Case 2: operating the wind turbine in turbulent wind conditions with a mean wind speed \bar{U}=6.5 m s^{1} for 2000 s.
For both cases, the behavior of the qLPVMPC implementation is compared with standard Komegasquared torque control.
The employed wind signals are presented in Figure 9. Because the wind speed cannot assumed to be measurable in realworld scenarios, an effective immersion and invariance (I&I) rotor effective wind speed estimator^{34, 35} is used, which is also plotted in the same figure. Because the future wind speed is unknown at time instance k, the wind speed evolution is chosen to be constant and equal to the current estimated value over the prediction horizon. Also, the smoothened course of the estimated signal aids the qLPVMPC algorithm to prevent from overreacting to rapid variations. As the wind speed estimator takes the applied generator torque and measured rotor speed as inputs, and a rapid rotor speed and generator torque change occurs at this time instant, a discrepancy is seen after 100 s. Nonetheless, the estimator shows a quick recovery in consequent time steps.
Distinct sampling intervals are used for the simulation environment and MPC update actions. Simulation of the NREL 5MW in FAST requires a sampling time of t_{\mathrm{s,FAST}}=0.01 s to prevent numerical issues. The MPC sampling time is set to t_{\mathrm{s,MPC}}=1.0 s. Note that this rather low sampling interval is possible because the modulation transformation moves the load signal to a quasisteady state contribution. As a result of this transformation, the algorithm’s goal is to find the optimal operating trajectory, and not to actively mitigate a specific frequency. The low sampling interval is especially convenient for realworld applications, as this allows solving the QP less frequently, reducing the need for powerful control hardware.
The FAST simulation environment, implemented in MATLAB Simulink^{36}, simulates for t_{\mathrm{s,MPC}}, after which is simulation is paused and essential information is extracted. The data is provided to the MPC algorithm in MATLAB using CVX: a package for specifying and solving convex programs ^{37, 38}. After solving the optimization problem, the first input sample of the decision variable vector is updated in the simulation environment. The simulation is resumed and the input is held constant for the next t_{\mathrm{s,MPC}} seconds, after which it is paused again.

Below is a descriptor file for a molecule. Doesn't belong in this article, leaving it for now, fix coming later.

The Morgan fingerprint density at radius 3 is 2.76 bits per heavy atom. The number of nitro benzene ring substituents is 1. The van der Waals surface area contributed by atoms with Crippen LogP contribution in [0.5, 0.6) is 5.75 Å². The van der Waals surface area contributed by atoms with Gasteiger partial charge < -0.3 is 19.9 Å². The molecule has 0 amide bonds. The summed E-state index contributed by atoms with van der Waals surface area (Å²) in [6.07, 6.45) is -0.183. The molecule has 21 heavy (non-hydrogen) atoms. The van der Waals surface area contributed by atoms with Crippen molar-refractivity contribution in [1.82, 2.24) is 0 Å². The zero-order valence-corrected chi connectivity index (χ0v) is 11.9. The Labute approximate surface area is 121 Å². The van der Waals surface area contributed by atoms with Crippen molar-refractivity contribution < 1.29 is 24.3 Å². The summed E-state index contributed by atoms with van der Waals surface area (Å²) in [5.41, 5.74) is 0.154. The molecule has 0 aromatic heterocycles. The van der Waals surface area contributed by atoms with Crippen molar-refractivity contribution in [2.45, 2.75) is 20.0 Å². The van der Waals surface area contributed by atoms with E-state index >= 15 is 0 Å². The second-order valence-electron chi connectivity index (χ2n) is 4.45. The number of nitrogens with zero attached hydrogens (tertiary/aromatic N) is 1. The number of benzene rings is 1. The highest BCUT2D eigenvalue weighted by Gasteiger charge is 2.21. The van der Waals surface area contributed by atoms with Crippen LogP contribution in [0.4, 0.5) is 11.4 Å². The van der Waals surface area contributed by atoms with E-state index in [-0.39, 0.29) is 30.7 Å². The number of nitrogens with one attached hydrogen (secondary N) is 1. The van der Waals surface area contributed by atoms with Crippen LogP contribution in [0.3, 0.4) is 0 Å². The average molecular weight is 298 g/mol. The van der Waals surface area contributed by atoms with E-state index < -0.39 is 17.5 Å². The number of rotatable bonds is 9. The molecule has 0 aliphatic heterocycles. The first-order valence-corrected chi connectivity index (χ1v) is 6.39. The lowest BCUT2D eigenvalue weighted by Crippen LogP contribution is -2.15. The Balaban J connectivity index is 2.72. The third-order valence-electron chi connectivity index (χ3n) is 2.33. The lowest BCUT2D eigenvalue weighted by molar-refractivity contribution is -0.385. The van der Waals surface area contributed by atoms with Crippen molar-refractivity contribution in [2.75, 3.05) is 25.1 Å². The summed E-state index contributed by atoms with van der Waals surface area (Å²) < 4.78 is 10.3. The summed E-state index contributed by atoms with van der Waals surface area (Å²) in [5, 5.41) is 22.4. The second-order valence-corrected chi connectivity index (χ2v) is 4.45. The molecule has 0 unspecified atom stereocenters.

Figure 10, presents the results for simulation Case 1. For this case, the in and output weighing factors are chosen as Q=0.1, R=25, and the prediction horizon is set to N_{\mathrm{p}}=25. The simulation results show the ability of the algorithm to withhold the turbine from operating at a rotational speed exciting the tower natural frequency by increasing \Delta\tau_{\mathrm{g}}. Then, around 100 s, the wind speed is sufficient for the load and power tradeoff to be in favor of the latter mentioned. This is reflected by a swift reduction of the generator torque resulting in a rapid crossing of the critical rotor speed at \omega_{\mathrm{r}}=\omega_{\mathrm{n}}=6.75 rpm. The tower displacement shows a reduction in amplitude by excitation of the natural frequency for a shorter period of time. Obviously, this comes at the expense of generated power and energy.
The simulation results for Case 2 are given in Figure 11. By inspection of the rotor speed around the critical speed, it is being prevented from operating at this frequency for extended time periods. This results in a significant decrease of the tower displacement amplitudes. To further clarify this effect, Figure 12 shows histograms of the rotor speed and amplitude signals. Finally, Figure 13 shows the sidewards displacement spectra of both control strategies. A significant reduction of 18 dB is attained at the turbine sideside natural frequency.
The generator power and torque trajectories of both control strategies show a high degree of similarity, which indicates a minimal penalty on the produced energy production. This is confirmed by the evaluation of the generated energy over the total simulation time, resulting in 603.34 kWh and 601.19 kWh for the respective baseline and MPC cases, which turns out in a negligible produced energy reduction of 0.36 %. The tradeoff is conveniently tuned by the weight ratio between Q and R.
6 Conclusions